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Historical development of social work in U.S.A. (Dr. R.K. Bharti)

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Historical development of social work in U.S.A. (Dr. R.K. Bharti)

  1. 1. Submitted To:- Dr. R.K. Bharti (Associate Professor) Submitted By:- Rajkumar M.S.W 1st Semester Roll No:- 26
  2. 2. Definition of social work  “Social work is a practice-based profession and an academic discipline that promotes social change and development, social cohesion, and the empowerment and liberation of people. Principles of social justice, human rights, collective responsibility and respect for diversities are central to social work. Underpinned by theories of social work, social sciences, humanities and indigenous knowledge , social work engages people and structures to address life challenges and enhance wellbeing.”
  3. 3. History of social work in United States of America  From the beginning of the seventeenth century the colonist from England and other countries brought with them the customs, traditions, laws and institutions from the mother country.  The traditional resources of the mother country such as church, charities, hospitals, and alms houses did not exist in the settlements.  According to the Elizabethan Poor Law, it is the responsibility of the local church to take care of the destitute. Every town made provisions to the maintenance of the poor by supplying food, clothing, firewood and house hold essentials to persons with legal settlements.
  4. 4. History of social work in the USA divided  The Colonial Period (1620-1776)  The civil war and Industrial Revolutions (1776-1860)  The Industrialization -The human side (1860-1900)  Social work, seeking professional characteristics (1900- 1930)  Highly professionalized discipline(1930-onwards)
  5. 5. Alms-House The introduction of alms-house care did not improve the conditions of the poor. In alms-houses, old ,sick, tramps, vagabonds, blind, deaf-mutes, cripples, idiots and insane, orphans, foundlings, unmarried mothers with their children, prostitutes, and criminals were all put in these houses− often without separation of the sexes or age-groups.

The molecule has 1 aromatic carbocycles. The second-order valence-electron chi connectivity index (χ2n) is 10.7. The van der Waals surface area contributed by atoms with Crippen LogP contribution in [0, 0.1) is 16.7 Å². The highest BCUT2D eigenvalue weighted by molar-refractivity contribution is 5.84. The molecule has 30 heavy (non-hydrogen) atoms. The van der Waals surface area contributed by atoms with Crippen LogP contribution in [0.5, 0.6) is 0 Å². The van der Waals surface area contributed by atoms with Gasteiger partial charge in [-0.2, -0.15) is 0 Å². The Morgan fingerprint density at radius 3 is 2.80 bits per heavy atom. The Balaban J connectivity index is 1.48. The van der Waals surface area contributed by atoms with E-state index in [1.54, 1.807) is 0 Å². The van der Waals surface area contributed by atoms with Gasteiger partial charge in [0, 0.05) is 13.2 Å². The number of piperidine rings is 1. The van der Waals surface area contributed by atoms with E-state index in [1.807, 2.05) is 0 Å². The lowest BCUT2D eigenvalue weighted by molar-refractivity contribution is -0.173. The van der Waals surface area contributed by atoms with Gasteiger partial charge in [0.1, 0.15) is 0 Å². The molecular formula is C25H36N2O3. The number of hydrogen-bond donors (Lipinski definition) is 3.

6. 6. Poor Relief  Private Charity Societies took initiatives to start orphanages and asylums, because they objected to the placement of children and helpless invalid and old people in mixed alms houses where they are forced to live with people with other deviant behaviours. Private relief societies were often affiliated with churches, fraternal orders or national benevolent associations, and they became the leading progressive element in American Social Welfare during the 19th century.  The states themselves assumed responsibility for certain classes of the poor such as the insane, feeble-minded and convicted offenders for whom there were no adequate facilities.  Some local public relief authorities, under the influence of state boards of charity, began to question the old concepts of poor relief….” (Friedlander, Introduction to Social Welfare, 1950.
  7. 7. Private Charities  After the reform in the poor relief act, private charities took the lead role in addressing the issues of the disadvantaged. However the activities of these private or religious agencies were often limited to aid for special local groups.  In 1817 a constructive remedy for people in economic need was set up, the New York Society for the Prevention of Pauperism, aiming to scientifically understand the causes of poverty and to develop a model for rehabilitation instead of mere palliative of financial issues.  The society assigned volunteers called ‘visitors of the indigent’ as its agents. It established an employment bureau, a savings bank and encouraged the foundation of Mutual Aid-Mutual Life insurance groups to protect their members against economic hazards.  Church and Charitable Organizations Association for improving the condition of the Poor was started in 1843 in New York. The Association assigned ‘friendly visitors’ in every sub district of the city in order to determine the need and the individual measures necessary in each individual case.